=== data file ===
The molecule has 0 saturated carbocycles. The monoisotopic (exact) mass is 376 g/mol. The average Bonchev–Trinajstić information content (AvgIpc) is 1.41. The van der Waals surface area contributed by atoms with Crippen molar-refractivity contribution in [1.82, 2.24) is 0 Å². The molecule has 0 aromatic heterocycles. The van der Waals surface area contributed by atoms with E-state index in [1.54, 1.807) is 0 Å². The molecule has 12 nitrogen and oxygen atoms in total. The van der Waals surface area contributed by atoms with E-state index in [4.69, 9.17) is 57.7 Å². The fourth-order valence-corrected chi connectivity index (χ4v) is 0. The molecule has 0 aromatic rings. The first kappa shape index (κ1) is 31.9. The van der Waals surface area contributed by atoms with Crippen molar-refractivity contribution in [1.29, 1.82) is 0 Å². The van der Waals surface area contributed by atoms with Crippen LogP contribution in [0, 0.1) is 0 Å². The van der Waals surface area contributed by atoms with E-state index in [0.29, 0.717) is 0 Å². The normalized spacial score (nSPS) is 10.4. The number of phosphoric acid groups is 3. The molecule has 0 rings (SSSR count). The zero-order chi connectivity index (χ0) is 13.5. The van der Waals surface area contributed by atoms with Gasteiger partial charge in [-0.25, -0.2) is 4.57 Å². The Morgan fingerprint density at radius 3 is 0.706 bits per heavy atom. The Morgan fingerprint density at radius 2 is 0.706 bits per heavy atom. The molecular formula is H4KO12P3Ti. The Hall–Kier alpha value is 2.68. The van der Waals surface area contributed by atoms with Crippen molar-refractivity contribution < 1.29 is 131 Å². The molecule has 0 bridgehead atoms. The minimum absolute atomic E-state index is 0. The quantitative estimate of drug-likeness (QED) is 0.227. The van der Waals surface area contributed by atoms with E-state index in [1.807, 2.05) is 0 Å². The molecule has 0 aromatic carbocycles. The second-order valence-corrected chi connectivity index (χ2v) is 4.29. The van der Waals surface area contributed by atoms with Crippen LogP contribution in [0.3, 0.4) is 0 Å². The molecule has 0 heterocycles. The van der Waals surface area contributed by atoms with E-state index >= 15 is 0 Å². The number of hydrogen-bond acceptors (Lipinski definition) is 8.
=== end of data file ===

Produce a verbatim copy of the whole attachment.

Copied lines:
The molecule has 0 saturated carbocycles. The monoisotopic (exact) mass is 376 g/mol. The average Bonchev–Trinajstić information content (AvgIpc) is 1.41. The van der Waals surface area contributed by atoms with Crippen molar-refractivity contribution in [1.82, 2.24) is 0 Å². The molecule has 0 aromatic heterocycles. The van der Waals surface area contributed by atoms with E-state index in [1.54, 1.807) is 0 Å². The molecule has 12 nitrogen and oxygen atoms in total. The van der Waals surface area contributed by atoms with E-state index in [4.69, 9.17) is 57.7 Å². The fourth-order valence-corrected chi connectivity index (χ4v) is 0. The molecule has 0 aromatic rings. The first kappa shape index (κ1) is 31.9. The van der Waals surface area contributed by atoms with Crippen molar-refractivity contribution in [1.29, 1.82) is 0 Å². The van der Waals surface area contributed by atoms with Crippen LogP contribution in [0, 0.1) is 0 Å². The van der Waals surface area contributed by atoms with E-state index in [0.29, 0.717) is 0 Å². The normalized spacial score (nSPS) is 10.4. The number of phosphoric acid groups is 3. The molecule has 0 rings (SSSR count). The zero-order chi connectivity index (χ0) is 13.5. The van der Waals surface area contributed by atoms with Gasteiger partial charge in [-0.25, -0.2) is 4.57 Å². The Morgan fingerprint density at radius 3 is 0.706 bits per heavy atom. The Morgan fingerprint density at radius 2 is 0.706 bits per heavy atom. The molecular formula is H4KO12P3Ti. The Hall–Kier alpha value is 2.68. The van der Waals surface area contributed by atoms with Crippen molar-refractivity contribution < 1.29 is 131 Å². The molecule has 0 bridgehead atoms. The minimum absolute atomic E-state index is 0. The quantitative estimate of drug-likeness (QED) is 0.227. The van der Waals surface area contributed by atoms with E-state index in [1.807, 2.05) is 0 Å². The molecule has 0 aromatic carbocycles. The second-order valence-corrected chi connectivity index (χ2v) is 4.29. The van der Waals surface area contributed by atoms with Crippen LogP contribution in [0.3, 0.4) is 0 Å². The molecule has 0 heterocycles. The van der Waals surface area contributed by atoms with E-state index >= 15 is 0 Å². The number of hydrogen-bond acceptors (Lipinski definition) is 8.